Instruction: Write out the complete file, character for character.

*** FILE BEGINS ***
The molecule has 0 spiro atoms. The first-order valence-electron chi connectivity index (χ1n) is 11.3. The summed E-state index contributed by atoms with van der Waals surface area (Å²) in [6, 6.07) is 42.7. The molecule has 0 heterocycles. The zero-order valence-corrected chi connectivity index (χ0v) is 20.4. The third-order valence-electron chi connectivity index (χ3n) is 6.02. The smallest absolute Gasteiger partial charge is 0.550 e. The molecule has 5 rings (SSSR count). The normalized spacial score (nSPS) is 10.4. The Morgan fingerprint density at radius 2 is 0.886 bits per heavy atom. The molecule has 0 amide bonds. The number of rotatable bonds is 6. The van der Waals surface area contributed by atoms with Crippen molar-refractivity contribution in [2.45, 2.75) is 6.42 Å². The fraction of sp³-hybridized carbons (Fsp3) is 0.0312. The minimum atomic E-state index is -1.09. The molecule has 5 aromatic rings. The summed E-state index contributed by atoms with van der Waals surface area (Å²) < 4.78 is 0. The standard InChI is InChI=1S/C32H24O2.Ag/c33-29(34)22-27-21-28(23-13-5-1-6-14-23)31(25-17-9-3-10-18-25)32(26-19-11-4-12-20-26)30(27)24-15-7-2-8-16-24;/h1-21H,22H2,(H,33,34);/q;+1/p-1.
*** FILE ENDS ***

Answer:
The molecule has 0 spiro atoms. The first-order valence-electron chi connectivity index (χ1n) is 11.3. The summed E-state index contributed by atoms with van der Waals surface area (Å²) in [6, 6.07) is 42.7. The molecule has 0 heterocycles. The zero-order valence-corrected chi connectivity index (χ0v) is 20.4. The third-order valence-electron chi connectivity index (χ3n) is 6.02. The smallest absolute Gasteiger partial charge is 0.550 e. The molecule has 5 rings (SSSR count). The normalized spacial score (nSPS) is 10.4. The Morgan fingerprint density at radius 2 is 0.886 bits per heavy atom. The molecule has 0 amide bonds. The number of rotatable bonds is 6. The van der Waals surface area contributed by atoms with Crippen molar-refractivity contribution in [2.45, 2.75) is 6.42 Å². The fraction of sp³-hybridized carbons (Fsp3) is 0.0312. The minimum atomic E-state index is -1.09. The molecule has 5 aromatic rings. The summed E-state index contributed by atoms with van der Waals surface area (Å²) < 4.78 is 0. The standard InChI is InChI=1S/C32H24O2.Ag/c33-29(34)22-27-21-28(23-13-5-1-6-14-23)31(25-17-9-3-10-18-25)32(26-19-11-4-12-20-26)30(27)24-15-7-2-8-16-24;/h1-21H,22H2,(H,33,34);/q;+1/p-1.